wear the 65-pound suit during they
journey, which will begin in Rotheni
burg, Germany in August.
THIS ADVENTURE will take him
through Yugoslavia, A l b a n i a,
Greece, Turkey, Syria and, in the
end, to Jerusalem for Christmas.
When his crusade is over, Tim
already has plans for another e
ploit: a trip following the trades
routes of Marco Polo to China. And
after that, well, Tim doesn't know for
sure. His mother once asked him if he
would always be searching for
something. Tim thinks he will.
benefits to Pvt. Slovik
WASHINGTON (AP) -- President
Carter said yesterday he has asked
several congressmen to introduce a
bill to give life insurance benefits to
the widow of Pvt. Eddie Slovik, the
only American soldier shot for deser-
tion during World War II.
During a White House reception for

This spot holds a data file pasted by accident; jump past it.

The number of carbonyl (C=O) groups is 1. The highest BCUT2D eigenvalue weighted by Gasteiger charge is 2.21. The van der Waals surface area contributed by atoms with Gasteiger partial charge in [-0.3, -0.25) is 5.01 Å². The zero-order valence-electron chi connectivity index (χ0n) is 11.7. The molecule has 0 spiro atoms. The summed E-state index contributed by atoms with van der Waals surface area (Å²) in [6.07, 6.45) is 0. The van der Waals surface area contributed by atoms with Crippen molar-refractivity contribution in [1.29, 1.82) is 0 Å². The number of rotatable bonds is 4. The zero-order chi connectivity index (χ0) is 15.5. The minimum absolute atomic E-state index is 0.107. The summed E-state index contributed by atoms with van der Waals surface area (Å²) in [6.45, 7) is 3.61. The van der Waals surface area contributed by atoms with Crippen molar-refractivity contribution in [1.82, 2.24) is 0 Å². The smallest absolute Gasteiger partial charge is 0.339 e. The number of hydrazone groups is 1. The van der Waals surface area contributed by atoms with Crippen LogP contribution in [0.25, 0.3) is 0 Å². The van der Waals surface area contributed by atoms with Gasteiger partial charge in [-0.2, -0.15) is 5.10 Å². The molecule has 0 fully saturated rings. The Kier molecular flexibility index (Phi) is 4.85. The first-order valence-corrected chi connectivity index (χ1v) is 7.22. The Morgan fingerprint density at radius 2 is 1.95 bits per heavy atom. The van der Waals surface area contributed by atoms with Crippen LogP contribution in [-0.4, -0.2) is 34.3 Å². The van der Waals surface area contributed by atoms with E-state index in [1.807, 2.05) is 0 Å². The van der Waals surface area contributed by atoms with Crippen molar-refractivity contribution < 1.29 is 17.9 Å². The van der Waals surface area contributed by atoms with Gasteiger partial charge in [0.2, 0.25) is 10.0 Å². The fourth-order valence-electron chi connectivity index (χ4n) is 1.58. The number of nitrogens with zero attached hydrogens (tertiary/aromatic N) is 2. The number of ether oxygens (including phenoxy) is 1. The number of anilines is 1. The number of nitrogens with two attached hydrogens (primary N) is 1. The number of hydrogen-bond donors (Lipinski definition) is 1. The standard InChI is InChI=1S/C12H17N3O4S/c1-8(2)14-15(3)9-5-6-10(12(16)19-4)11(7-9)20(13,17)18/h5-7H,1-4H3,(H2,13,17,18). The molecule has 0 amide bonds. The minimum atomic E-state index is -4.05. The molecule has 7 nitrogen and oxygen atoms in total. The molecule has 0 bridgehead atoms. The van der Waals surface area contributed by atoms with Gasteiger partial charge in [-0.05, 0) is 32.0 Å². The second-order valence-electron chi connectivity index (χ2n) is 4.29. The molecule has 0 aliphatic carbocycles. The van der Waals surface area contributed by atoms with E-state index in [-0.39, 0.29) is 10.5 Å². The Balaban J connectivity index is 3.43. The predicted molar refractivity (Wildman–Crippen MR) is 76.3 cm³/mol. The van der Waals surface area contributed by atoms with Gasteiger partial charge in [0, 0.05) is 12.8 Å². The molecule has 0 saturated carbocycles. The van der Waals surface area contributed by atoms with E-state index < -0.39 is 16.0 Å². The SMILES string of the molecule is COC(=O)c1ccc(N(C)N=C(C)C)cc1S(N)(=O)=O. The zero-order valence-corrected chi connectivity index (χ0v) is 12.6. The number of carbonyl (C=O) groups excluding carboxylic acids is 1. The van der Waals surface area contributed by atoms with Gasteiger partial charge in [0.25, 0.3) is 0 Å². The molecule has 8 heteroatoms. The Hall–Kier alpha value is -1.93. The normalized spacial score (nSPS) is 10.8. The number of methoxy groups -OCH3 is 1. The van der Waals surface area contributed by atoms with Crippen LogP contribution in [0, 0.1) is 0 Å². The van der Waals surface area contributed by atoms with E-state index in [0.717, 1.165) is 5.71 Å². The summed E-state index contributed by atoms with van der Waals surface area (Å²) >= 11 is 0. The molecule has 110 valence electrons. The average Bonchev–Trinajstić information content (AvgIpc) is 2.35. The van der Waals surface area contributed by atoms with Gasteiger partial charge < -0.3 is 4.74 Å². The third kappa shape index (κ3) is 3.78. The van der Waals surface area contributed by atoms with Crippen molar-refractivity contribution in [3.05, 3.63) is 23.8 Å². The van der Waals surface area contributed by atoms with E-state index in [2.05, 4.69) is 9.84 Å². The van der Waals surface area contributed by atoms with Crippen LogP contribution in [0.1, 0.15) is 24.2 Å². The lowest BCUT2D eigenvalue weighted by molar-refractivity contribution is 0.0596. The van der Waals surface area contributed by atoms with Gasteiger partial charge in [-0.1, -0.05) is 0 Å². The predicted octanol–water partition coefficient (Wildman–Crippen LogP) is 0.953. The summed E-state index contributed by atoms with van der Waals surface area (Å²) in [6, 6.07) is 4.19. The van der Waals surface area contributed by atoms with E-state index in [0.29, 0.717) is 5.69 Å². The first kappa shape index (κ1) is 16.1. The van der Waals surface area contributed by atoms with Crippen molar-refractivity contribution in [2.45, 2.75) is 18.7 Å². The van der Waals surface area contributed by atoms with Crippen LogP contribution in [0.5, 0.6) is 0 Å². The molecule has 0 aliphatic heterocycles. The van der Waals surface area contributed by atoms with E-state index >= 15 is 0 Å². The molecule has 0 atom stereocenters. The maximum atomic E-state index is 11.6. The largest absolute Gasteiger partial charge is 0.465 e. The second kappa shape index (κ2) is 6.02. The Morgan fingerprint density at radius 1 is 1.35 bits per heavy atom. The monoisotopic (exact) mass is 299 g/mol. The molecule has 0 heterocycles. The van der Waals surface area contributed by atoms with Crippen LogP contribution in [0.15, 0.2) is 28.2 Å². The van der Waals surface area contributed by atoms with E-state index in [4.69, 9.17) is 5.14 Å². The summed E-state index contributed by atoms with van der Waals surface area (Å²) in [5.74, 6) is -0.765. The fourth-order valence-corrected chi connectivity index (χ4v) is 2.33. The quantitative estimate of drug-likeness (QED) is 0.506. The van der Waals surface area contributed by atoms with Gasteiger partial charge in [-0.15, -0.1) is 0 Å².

about 350 Polish-Americans, Carter
said he decided he did not have the
authority himself to grant the bene-
fits to Ms. Antoinette Slovik, now in
her early 60s.
A WHITE HOUSE statement after
Carter's remarks yesterday said the
President's decision "in no way
condones'the act of desertion. Rather
it is a response to the unique nature
of the situation and to Mrs. Slovik's
"This case differs from all others,
including those in which servicemen
died by causes other than execution
while in desertion status," the state-
ment said. "The President does not
believe that special legislation would
be appropriate in such other cases."
Slovik was executed by a firing
squad in a French village on Jan. 31,
1945. Six months ago, the Army
upheld that execution as legal, and
dismissed Ms. Slovik's petition for
$70,000, which includes Slovik's $10,-
000 National Service Life Insurance
policy plus interest.
SLOVIK'S widow contended the
Army made errors in' the court-
martial process and unjustly exe-
'cuted her husband to set an example
for other potential deserters.
The White House said Carter made
the decision after a "personal ap-
peal" from Senate Majority Leader
Robert Byrd, (D-W. Va.).
The President said he had con-
ferred with the Justice Department
and decided he had no independent.
authority to grant the benefits.
Rep. Charles Rangel (D-N.Y.), has